Unlike international personnel, these staff have had to “live” the reality of the Ebola epidemic in ways the rest of the world cannot contemplate. Not only are our national staff expected to work each day – and for the first few months of the epidemic this meant working seven days a week and 14 or more hours a day – they have also had to keep their families safe or find treatment for them. Simultaneously fighting the epidemic while being victims of its brutality. 

SavetheChildren_Ebola_Liberia_Kebeh_March_2015

Locals like Kebeh, a midwife in our Community Care Center, make up 90% of our aid workers in Liberia

The entire team has done an incredible job across a number of sectors, addressing the direct causes and problems of Ebola Virus with initiatives such as Emergency Treatment Units, Community Care Centres and Active Case Finding/Contact Tracing] while also addressing the indirect issues such as getting schools in shape for children to safely learn in them and aiding those children who have been orphaned.

Ultimately it will be Liberians who rebuild the country but that doesn’t mean the international community can’t help. I am very proud of the dedication & commitment of our Save the Children colleagues who’ve courageously left their current postings and offered to serve in Liberia, but I am humbled by the wholehearted commitment by our Liberian colleagues who have really stepped up to tackle this dreaded scourge.

To learn more about our Ebola response, click here.

Gaza/Israel: Where Evacuation is No Game

Osama-damo

Osama Damo

Senior Communications Manager for Save the Children’s Emergency Response Team in Gaza

July 22, 2014

 

At the bottom of my apartment building in Gaza two girls about six years old sit on the ground, laughing as they hurriedly pack items into their backpacks.

Intrigued, I ask them what game they are playing.

They tell me it’s called ‘evacuation’.

My heart sinks. These girls should not know the terror of an evacuation, yet now they are living through their third military conflict. These girls were taught the basics of surviving conflict before they were even taught the alphabet.

I too am living through the third major escalation of violence in Gaza since 2008, however, this time is completely different. It is more terrifying, the outlook even more grim and the mounting casualty list – especially children – growing at a far greater rate.

I write this at 2am from the confines of my apartment with my family. We are all awake and have been since 7am. It is impossible to sleep.

Though the streets below are eerily quiet, the noises we can’t block out are the constant bee-like hum of drones flying around and the terrifying thump of bombs as they smash into and explode on nearby buildings, as well as occasional screams mixed with windows and glass smashing. The air outside is thick with acrid smoke and the taint of explosives. 

Gaza-blog

The buildings rattle and shake with every bomb.

I have not left our apartment in days apart from hurried trips to get more food, I feel like I am a prisoner here.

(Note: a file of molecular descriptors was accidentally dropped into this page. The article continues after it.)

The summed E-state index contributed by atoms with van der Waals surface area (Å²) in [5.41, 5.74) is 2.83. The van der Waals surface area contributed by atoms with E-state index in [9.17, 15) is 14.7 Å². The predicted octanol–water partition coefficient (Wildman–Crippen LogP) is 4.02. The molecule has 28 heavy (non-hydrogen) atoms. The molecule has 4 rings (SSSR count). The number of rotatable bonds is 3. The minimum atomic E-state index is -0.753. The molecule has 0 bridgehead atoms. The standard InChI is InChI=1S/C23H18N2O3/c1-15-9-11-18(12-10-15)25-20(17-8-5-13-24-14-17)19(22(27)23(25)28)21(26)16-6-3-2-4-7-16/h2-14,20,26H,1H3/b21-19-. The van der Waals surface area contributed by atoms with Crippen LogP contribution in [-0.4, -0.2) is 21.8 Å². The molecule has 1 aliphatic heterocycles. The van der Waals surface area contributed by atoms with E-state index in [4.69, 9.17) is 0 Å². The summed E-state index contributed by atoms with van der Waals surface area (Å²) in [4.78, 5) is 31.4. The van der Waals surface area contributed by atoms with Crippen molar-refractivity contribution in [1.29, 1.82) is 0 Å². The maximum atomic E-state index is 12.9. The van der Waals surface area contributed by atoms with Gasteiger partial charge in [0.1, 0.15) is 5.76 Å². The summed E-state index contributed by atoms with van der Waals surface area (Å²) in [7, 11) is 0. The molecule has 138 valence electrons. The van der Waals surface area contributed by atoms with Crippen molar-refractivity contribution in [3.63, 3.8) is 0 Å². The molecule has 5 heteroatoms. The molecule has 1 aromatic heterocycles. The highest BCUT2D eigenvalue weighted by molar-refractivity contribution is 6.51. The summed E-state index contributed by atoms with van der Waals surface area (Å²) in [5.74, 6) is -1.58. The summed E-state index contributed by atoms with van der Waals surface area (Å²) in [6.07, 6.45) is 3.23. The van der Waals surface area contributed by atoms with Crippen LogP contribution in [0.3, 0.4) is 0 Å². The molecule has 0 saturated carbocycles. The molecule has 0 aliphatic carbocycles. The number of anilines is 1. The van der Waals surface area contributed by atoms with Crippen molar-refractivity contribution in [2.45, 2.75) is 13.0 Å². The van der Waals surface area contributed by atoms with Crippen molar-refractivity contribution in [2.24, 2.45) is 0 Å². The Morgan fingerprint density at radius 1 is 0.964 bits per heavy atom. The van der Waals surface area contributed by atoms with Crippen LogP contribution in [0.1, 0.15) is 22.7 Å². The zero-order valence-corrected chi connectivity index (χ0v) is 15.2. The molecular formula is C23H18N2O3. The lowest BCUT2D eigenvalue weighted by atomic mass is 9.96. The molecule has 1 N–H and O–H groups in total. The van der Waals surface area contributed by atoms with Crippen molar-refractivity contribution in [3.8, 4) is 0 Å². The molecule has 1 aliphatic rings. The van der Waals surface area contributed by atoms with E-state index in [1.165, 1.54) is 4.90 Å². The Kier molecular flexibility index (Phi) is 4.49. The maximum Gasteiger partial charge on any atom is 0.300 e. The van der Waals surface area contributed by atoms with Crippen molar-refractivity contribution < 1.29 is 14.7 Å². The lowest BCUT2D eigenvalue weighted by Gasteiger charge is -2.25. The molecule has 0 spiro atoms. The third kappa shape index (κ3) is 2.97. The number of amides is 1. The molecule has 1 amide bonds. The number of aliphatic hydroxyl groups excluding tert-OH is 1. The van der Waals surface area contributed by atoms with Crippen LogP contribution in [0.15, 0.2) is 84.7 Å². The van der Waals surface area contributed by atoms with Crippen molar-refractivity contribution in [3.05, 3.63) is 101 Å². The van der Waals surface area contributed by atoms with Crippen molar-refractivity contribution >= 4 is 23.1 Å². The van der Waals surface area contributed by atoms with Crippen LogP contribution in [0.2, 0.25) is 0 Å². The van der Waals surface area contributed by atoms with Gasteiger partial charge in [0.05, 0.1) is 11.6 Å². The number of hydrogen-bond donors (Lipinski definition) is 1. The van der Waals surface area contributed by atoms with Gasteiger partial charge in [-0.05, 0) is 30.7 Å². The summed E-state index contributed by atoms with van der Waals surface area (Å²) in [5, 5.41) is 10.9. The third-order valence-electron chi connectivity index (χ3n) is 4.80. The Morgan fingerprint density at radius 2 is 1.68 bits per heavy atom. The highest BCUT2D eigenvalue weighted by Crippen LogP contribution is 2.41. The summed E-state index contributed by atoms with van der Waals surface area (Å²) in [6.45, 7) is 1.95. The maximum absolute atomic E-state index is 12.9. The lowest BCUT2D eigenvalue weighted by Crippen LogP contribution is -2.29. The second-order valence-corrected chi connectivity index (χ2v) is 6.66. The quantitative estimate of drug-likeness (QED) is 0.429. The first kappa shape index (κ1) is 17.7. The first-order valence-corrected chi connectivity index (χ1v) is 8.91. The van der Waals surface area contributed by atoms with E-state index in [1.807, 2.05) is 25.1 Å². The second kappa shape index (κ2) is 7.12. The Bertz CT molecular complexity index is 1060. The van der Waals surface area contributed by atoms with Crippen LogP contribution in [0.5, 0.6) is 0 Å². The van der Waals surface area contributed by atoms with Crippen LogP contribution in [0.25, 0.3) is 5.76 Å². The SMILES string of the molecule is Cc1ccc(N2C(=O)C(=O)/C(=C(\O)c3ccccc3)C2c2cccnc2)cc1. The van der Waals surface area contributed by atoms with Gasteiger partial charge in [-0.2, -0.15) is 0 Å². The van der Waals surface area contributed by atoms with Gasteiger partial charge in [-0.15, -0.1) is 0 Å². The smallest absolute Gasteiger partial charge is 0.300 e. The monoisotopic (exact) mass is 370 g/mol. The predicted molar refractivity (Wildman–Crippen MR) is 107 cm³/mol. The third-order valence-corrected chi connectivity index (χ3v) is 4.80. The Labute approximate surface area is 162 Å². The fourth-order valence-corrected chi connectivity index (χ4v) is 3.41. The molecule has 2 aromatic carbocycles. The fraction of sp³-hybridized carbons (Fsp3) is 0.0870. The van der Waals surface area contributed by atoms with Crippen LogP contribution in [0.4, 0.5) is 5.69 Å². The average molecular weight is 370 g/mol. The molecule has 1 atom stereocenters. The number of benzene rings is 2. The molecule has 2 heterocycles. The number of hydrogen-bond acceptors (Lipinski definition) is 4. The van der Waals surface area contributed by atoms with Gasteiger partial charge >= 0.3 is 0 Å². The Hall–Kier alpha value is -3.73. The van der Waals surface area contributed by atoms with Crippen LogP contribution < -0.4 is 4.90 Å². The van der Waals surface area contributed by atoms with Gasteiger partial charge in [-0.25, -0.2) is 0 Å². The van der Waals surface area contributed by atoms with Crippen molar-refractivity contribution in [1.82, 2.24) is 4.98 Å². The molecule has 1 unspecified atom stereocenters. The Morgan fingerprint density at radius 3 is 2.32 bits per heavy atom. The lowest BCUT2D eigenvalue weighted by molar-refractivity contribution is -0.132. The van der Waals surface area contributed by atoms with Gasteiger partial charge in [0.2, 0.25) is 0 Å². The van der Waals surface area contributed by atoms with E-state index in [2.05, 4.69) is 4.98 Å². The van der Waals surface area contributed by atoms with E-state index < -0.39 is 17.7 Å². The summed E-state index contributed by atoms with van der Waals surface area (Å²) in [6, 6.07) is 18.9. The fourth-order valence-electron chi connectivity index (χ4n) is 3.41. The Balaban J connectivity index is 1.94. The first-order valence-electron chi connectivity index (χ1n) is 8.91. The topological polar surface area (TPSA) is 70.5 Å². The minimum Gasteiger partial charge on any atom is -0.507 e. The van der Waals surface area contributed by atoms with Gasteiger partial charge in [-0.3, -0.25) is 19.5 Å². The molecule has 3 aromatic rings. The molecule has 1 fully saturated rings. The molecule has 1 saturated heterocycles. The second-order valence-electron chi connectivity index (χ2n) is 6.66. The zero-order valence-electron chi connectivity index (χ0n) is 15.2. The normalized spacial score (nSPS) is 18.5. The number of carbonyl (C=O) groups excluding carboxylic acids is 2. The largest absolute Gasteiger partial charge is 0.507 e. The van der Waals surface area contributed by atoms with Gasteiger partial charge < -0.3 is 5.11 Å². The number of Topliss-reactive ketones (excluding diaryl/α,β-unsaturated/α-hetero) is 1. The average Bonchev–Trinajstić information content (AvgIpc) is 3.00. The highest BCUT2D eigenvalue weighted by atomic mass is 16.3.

Each day the situation gets more desperate.

Gaza is a city full of apartment buildings, we have power for only three hours a day and without electricity there is no way to pump water up to homes. Half of Gaza’s water services have been disrupted because of infrastructure damage caused by bombings, and households are running out of drinking water reserves.

Also, at least 85 schools and 23 medical facilities have sustained damage because of their proximity to targeted sites, and many other schools are being used to house those who have fled their homes.

And this all in a city where 80 percent of the population depended on humanitarian aid before the conflict started.

Sometimes the only thing we can do is joke about the situation, as morbid as this sounds. The last offensive in 2012 took place in the winter, and back then we told our children the bombs were actually lightning strikes and thunder.

But now, what can we tell them? It is summer. And so we laugh without humour, and tell each other that perhaps it is time to tell our children the truth.

Each day the fear within me is building, mostly for the impact this will have on children.

What will they grow up to be? When bombs seem to fall as regularly as rain, how will they ever view peace? Many children on both sides see this life as normal now, and that is a great tragedy.

For Save the Children – operating in Gaza since 1973 – the challenge is enormous and our staff often put themselves in danger to help.

Yesterday two staff risked their lives going to our warehouse to get medical supplies, then moved them to a hospital that was running out of supplies.

It is heroic acts like this that help public services like hospitals to keep running. Hospitals must have access to the equipment and medicine they need to treat the growing number of sick and wounded.

Save the Children is aiming to distribute 2500 hygiene kits and 2500 baby kits in the coming days, and will also open child friendly spaces once it is safe to do so. These provide children vital psychosocial support, and a place to forget about what they have been through.

No matter what, we will continue to provide vital services for children and families on both sides of the conflict, but ultimately the violence needs to stop.

Save the Children is calling for an immediate cease-fire and an end to the violence that has caused immense suffering to children and their families on both sides.